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Posts Tagged ‘Alistair McGowan’

Dylan Thomas’ ‘play for voices’ was never meant to be staged, but it was meant to be listened to rather than read. The staging here is minimal, though you are seeing the characters and the narrator, but they haven’t attempted to match them by age, sex, shape or size, and voices come from all directions, sometimes from unseen characters. Somehow that makes it feel like it was meant to be.

If you’re Welsh, like me, it may occupy a special place in your heart. I have no idea what it’s like if you’re not, so this is one Welshman’s subjective view. It’s the aural equivalent of an impressionist painting of life in a small Welsh seaside town. The characters are archetypes rather than caricatures; you recognise aspects and characteristics of people you may have known. A list of products in a shop raises a smile of recognition which sometimes becomes a wave of nostalgia. It’s music to the ears, words put together beautifully, making something that’s often funny, sometimes rude and always evocative. It’s an expression of Welshness in a time gone by.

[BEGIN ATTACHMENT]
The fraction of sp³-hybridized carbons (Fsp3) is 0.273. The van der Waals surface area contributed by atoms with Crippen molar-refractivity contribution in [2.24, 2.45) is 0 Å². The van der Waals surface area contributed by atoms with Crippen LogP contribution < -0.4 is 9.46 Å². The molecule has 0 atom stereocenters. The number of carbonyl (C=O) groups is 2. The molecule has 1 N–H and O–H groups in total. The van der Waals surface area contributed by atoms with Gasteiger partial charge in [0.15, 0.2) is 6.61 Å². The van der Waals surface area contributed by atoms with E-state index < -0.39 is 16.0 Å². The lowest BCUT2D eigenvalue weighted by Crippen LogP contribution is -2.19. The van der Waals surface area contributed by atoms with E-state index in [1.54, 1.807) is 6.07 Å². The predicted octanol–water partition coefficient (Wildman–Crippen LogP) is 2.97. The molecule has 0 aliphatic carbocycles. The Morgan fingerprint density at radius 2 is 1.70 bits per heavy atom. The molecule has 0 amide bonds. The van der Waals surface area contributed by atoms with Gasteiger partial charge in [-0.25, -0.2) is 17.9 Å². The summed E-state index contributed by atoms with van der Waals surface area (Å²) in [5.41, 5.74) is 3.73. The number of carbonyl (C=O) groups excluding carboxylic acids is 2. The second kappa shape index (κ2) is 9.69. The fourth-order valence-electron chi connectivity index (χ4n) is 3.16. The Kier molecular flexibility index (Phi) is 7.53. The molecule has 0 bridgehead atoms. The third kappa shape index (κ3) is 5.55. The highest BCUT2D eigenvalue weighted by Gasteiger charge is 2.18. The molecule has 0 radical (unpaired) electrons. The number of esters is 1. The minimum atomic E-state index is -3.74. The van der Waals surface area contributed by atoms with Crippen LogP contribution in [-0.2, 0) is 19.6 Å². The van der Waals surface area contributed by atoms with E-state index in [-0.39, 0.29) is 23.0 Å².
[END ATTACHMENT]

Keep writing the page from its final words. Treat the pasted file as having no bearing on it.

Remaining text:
Alistair McGowan narrates as ‘the voice’ and five other performers create the thirty-seven residents of the cheekily names Llareggub (try it backwards). There are changes of lighting, some sound effects, children’s voices and the odd scarf or other piece of clothing, but no set or props. A pose or expression are the only addition to the voices. It made me feel cosy, warm and nostalgic. Lovely.

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